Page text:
But are there legal gray areas here?
The letter of the law doesn't say what is illegal and what is legal. That ends up being for courts to decide. The facts of the situation determine what is illegal or not and we don't know the facts. So it is very difficult to say whether she did something illegal or not, because there are a lot of different legal implications for a cabinet secretary's conduct.
It's also a gray area because there are guidelines, there are regulations, and there are laws. A lot of them are overlapping, and they changed during her tenure. No one should claim that the email situation is simple. There are people who disagree about the plain meaning of the law. There's a lot of complexity.
That's one of the reasons we're hoping that the political debate elevates the substantive dialogue we all need to have about how government emails should work. If we don't fix the law and get real enforcement and oversight into government agencies for how email works for officials, this is going to keep happening, and it's only going to get worse.
Doesn't the Federal Records Act require her to turn over her emails? The Federal Records Act requires that relevant records be preserved. But if her staff is picking and choosing what records to preserve, that's different from having a public official from the National Archives who is trained to determine what is historically relevant and what's to be disposed of sift through the material. Whether or not that is illegal, it is certainly not how anyone expects a Cabinet official's records to be preserved.
How common is this approach to record keeping? I can't imagine that a regular employee at the State Department can use her Gmail account for government business. Does it get more common higher up the ladder?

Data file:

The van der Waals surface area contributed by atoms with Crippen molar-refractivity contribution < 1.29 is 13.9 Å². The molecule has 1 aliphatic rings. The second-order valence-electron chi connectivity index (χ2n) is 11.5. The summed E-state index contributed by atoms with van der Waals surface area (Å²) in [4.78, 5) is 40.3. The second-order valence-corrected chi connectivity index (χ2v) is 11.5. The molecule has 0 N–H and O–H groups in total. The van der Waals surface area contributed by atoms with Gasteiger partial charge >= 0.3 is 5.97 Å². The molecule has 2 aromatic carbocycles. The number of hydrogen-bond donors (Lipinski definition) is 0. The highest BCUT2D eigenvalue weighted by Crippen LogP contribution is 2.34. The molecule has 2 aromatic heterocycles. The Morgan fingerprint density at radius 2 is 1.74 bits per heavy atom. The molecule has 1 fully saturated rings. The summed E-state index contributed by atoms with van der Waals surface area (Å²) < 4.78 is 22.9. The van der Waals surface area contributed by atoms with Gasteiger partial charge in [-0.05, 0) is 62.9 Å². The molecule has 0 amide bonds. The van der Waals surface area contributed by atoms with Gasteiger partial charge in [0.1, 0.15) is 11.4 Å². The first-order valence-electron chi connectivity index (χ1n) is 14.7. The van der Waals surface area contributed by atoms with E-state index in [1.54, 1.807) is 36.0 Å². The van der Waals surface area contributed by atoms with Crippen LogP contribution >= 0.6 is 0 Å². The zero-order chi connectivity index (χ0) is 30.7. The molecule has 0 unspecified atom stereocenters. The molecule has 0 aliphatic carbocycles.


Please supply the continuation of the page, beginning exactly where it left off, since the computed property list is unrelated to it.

Among rank-and-file federal employees it is unusual to use personal email at all, although I'm sure it happens. At more senior levels you'll find more examples of emails being used improperly or the use of aliases, but nothing of this scale, where she set up an entirely private system for her and her staff.
Does this raise security concerns?
It's certainly an open question now as to whether or not the account was secure. The security of that system isn't something that should be up to the whim of a private citizen. It should be something that is publicly verifiable based on public infrastructure. That shouldn't be a matter of trust and hope, but a matter of having criteria that are publicly verifiable. That's the whole point of having public infrastructure. I keep imaging if a cabinet secretary said they were going to have their own office, their own security, and hired a private public relations firm to do all their work. No one would accept that and that's what Clinton set up for her information.
Given the Obama administration's promises that it would be the most open in history—and on the other hand, its fervent prosecution of whistle-blowers—do you see this controversy as part of a larger issue surrounding government transparency?
Absolutely. When Obama ran for office the first time, he ran on a message of transforming government and of making decisions where the default is towards transparency and public access. Then to hear at a White House press briefing such vague standards about how cabinet secretaries manage their work and whether Clinton did something wrong—it's all driven by politics. And the White House is not leading on the email question. And they should be. Because the Secretary of State should not be using a [personal] server set up in her home to conduct essential communications.